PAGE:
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It's a far cry from the "Seven Minutes of Madness" remix a decade ago, when the pair recorded the album onto 24-track analog and pasted it from there.
Moore recognizes that the current popularity of the remix across formats is just part of a cycle. "It goes through phases. [There was] the Eric B and Rakim period; there were very few remixes up to that point. [And] there hadn't been anything that had been remixed in that way and charged up the charts. There were a lot of other remixes that came out at the time -- some were brilliant -- and a lot were just done to try and cash in. And that's always how it's sort of been; it gets more popular, [you] get more cash and shit. At the other side of the spectrum, you've got interesting artists actually finding a fertile ground, and that's rare, that side of remixing. It's much more interesting than, 'Let's wheel in X superstar to put their name on this,' and basically make a track that sounds like X superstar with maybe the [original] vocal grafted onto it, and hopefully it will be a hit. And they are quite often, frighteningly enough."
The artistic side of remixing is still intriguing to Moore because of the discipline required. "It's not painting by numbers, but because you've got this information already, you're not having to create something from scratch. You have quite a lot of material, so in a way there's less stress and there's more enjoyment and freestyle elements than there is trying to produce your own material. Sometimes you do such a good track and it all comes together that you actually wish that it was one of your own tracks."
Washington, D.C.'s Thievery Corporation echoes that sentiment. Eric Hilton and Rob Garza follow in the Coldcut style by running their own label, 18th Street Lounge Music. Thievery Corporation's latest record, Abductions and Reconstruction, collects 15 remixes that they've done, because the pair felt that it had added so much original music that it could put it out under its own banner. Like the early work of Coldcut, Thievery Corporation is a bit low-tech, using samplers instead of software, often writing and recording its own music to accompany the remix.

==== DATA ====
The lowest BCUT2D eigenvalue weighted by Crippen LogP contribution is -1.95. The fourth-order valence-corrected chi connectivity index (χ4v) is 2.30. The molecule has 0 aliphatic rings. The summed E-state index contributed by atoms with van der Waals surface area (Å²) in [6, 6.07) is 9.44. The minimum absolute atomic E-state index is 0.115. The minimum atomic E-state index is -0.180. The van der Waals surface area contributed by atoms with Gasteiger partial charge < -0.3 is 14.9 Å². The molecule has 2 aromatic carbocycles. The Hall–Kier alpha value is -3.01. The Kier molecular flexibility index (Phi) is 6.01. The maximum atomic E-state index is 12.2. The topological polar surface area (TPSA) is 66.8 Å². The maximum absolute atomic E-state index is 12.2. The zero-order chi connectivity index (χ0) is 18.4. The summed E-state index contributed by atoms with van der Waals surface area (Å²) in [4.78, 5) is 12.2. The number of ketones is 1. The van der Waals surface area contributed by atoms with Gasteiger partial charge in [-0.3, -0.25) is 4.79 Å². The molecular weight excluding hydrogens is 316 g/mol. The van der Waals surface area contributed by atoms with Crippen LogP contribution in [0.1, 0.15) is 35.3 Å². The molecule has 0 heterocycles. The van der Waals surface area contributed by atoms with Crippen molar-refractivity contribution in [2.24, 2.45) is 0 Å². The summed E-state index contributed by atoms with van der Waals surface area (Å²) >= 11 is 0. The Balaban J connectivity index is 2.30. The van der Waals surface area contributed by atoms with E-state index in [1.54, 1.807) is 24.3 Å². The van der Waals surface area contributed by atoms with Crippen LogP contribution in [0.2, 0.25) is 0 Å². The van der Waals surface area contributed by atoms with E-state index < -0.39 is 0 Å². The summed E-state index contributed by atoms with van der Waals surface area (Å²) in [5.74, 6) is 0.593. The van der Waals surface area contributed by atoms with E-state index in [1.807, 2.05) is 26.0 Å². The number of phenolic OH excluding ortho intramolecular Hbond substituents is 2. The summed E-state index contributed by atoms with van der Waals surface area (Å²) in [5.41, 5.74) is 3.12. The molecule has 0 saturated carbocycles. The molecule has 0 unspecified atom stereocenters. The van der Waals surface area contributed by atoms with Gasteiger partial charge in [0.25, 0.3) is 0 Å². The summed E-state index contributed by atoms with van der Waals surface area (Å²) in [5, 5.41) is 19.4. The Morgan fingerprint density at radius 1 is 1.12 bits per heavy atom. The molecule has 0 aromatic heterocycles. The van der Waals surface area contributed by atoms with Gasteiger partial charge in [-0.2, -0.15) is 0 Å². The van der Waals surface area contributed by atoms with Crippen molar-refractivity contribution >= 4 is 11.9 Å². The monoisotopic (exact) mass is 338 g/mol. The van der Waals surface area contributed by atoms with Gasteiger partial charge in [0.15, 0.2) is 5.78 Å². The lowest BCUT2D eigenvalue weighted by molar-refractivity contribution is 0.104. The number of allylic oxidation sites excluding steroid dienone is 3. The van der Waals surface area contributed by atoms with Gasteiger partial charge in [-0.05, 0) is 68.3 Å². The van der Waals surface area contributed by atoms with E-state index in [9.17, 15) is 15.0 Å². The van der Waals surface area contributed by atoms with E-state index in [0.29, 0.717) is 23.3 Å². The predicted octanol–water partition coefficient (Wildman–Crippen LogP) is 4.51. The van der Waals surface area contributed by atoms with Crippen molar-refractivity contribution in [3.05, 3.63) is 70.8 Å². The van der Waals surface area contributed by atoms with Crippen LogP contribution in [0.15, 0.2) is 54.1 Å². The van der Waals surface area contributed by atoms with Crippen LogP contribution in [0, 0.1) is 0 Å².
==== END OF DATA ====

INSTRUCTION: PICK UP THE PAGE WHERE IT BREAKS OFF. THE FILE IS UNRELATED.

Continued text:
"Sometimes you take on the remix before you even hear the song," Hilton says. "Sometimes they call -- it might be an artist that you think would be nice to do a remix for -- and you get the tracks and you start scratching your head, 'Oh, what are we going to do now?' We have a stock house of beats and drum sounds that we like, and, unfortunately, we'll sometimes use our better ones for a remix, and then we don't feel like we can use it for our own track. It kind of depletes your resources sometimes when you're doing a remix. There are plenty of remixes that we did where we felt, 'Man, we could have easily made that a Thievery Corporation song.' That's why we decided to release Abductions and Reconstructions; we felt we had altered those songs so much that we could almost release it as our own."
That's a trend in remixing that Fisk, Moore and Hilton agree on; the Lo-Fi's argument for more money for "Battleflag" is based on the fact that it wrote the majority of the music. "I get records with maybe four mixes of a song and each one sounds so totally different, and you know they're using a lot of new elements that weren't part of the original tracks," says Hilton.
The curmudgeonly Fisk is less diplomatic: "'Remix' is now a very nonspecific term," he says. "I expect it's going to get less specific; people will ask for a remix, instead they'll get a re-edit, re-EQ, or maybe a bunch of celebrities talking about how great the original is, 'mixed' on top of some fashionable drumbeats."